The staff at Brompton Library have been really busy – putting together Christmas reading lists for children and adults alike. We’ll be publishing each list every morning on the blog for the rest of this week.
Today it’s Christmas reads for older children – a collection of classic tales and modern takes on Christmas themes for older children.
An old-fashioned tale of a girl brought up with no mother and a strict father in a vast remote house. Unable to leave the house due to an unnamed illness, Charity knows little of the outside world, or even about her own family and has just her cat and a nurse to keep her company. She is haunted by a recurring dream about a secret corridor hidden in the house. When one day she finds the corridor, it leads her on a journey of discovery about her mysterious past.
When a boy buys an advent calendar, he finds that each door of the calendar tells the story of a little girl who chased after a lamb and ended-up travelling back in time to Bethlehem at the time of Jesus’ birth. As he opens more doors he also finds out more about the man who made the calendar and Elizabeth Hansen a girl who disappeared many years earlier. Stories within stories in this magical Christmas mystery.
Every year on Christmas Eve in the Tolkein house, a letter would arrive from Father Christmas. Tolkein wrote these for his children. The letters include stories and sketches and tales of an accident prone polar bear. Delightful for all ages.
The Fox at the Manger (we currently don’t have a copy in our catalogue but staff have requested it)
Christmas Eve and the bells of St Paul’s are ringing for the first time since the end of the war. Three boys make fun of the service until the hear the story of Christmas told by a fox and their innocence is restored. Written by Mary Poppins author L.P. Travers and recently reissued, The Fox at the Manger reminds us of the true meaning of Christmas.
Born on Christmas day, Nikolas is given the nickname Christmas. When his woodcutter father is given the chance to work in the land of elves, Nikolas is left with his child-hating Aunt Carlotta but after a few months, he can stand it now more and leaves to find his father. The story of Father Christmas came to be, a magical and fun modern classic.
Part of the Little House on the prairie series, its wintertime and the Ingalls family live among the wild animals. The story tells how they live together in harmony and sometimes in fear of danger.
When Daisy and Hazel go to snowy Cambridge for the Christmas holidays Hazel is expecting dreamy spires and cosy fires. Two days before Christmas there is a terrible accident. Or was it an accident. Daisy and Hazel must do everything they can to solve the mystery before Christmas.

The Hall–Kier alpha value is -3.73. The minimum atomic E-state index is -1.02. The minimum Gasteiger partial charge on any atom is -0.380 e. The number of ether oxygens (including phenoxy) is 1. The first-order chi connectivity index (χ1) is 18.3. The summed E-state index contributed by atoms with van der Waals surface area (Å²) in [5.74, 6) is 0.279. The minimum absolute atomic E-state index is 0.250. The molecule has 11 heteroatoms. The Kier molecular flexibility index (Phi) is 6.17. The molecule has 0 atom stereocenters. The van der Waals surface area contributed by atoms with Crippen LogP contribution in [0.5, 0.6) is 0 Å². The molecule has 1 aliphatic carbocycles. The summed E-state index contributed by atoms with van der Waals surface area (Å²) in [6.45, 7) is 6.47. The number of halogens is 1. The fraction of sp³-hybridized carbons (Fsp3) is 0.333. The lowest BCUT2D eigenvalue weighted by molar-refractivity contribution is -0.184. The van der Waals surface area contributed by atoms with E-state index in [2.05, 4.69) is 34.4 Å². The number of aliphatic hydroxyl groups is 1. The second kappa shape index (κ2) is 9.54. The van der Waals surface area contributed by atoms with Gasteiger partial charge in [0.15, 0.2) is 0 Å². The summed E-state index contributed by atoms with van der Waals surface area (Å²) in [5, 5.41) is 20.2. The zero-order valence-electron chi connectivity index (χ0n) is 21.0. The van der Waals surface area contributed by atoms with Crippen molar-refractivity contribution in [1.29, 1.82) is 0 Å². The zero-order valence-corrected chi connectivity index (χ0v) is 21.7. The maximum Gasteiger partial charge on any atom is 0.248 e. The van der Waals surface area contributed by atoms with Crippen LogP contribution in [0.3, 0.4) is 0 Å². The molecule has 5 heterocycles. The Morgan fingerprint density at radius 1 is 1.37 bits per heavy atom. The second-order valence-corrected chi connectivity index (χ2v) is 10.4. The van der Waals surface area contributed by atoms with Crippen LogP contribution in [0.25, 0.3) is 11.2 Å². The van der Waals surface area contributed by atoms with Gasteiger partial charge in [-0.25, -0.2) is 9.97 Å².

Its midwinter’s Eve and Will can sense that something is not right. When he wakes up and finds himself in a snow-ravaged wintery land, he realises he must find six circles of light by twelfth night to stop the world being taken over by dark forces.
From inside the flap:
“Forget everything you thought you knew about the North Pole, pop a crumpet in the toaster and get ready to meet…a most unusual dinosaur.”
William never thought he’s find a dinosaur at the north pole, but he does! The magical home of Santa Claus brought to life as you’ve never seen it before.
When Paddington visits Santa’s grotto he causes quite a stir when he gets lost in a grand London department store, but will he get to meet Santa? A fun tale from our best loved bear.
A tale on a farm, a fairy tale, Christmas in World War I and the Nativity story. Four beautifully illustrated tales from the children’s laureate.
On Christmas Eve on holiday in Norway, Lotta wakes up to find herself in her Grandmother’s story. She has her own reindeer and calf to look after. When the reindeer goes missing, will Lotta find her before the calf dies? And can she ever go back to ordinary life?
Louisa May Alcott’s classic tale of coming of age with the March sisters, as they prepare for Christmas without their father. Beautifully told with real and likeable characters. A very moving and timeless story.
See you tomorrow!
Staff at Brompton Library
PS – yesterday’s post was Christmas reads for younger children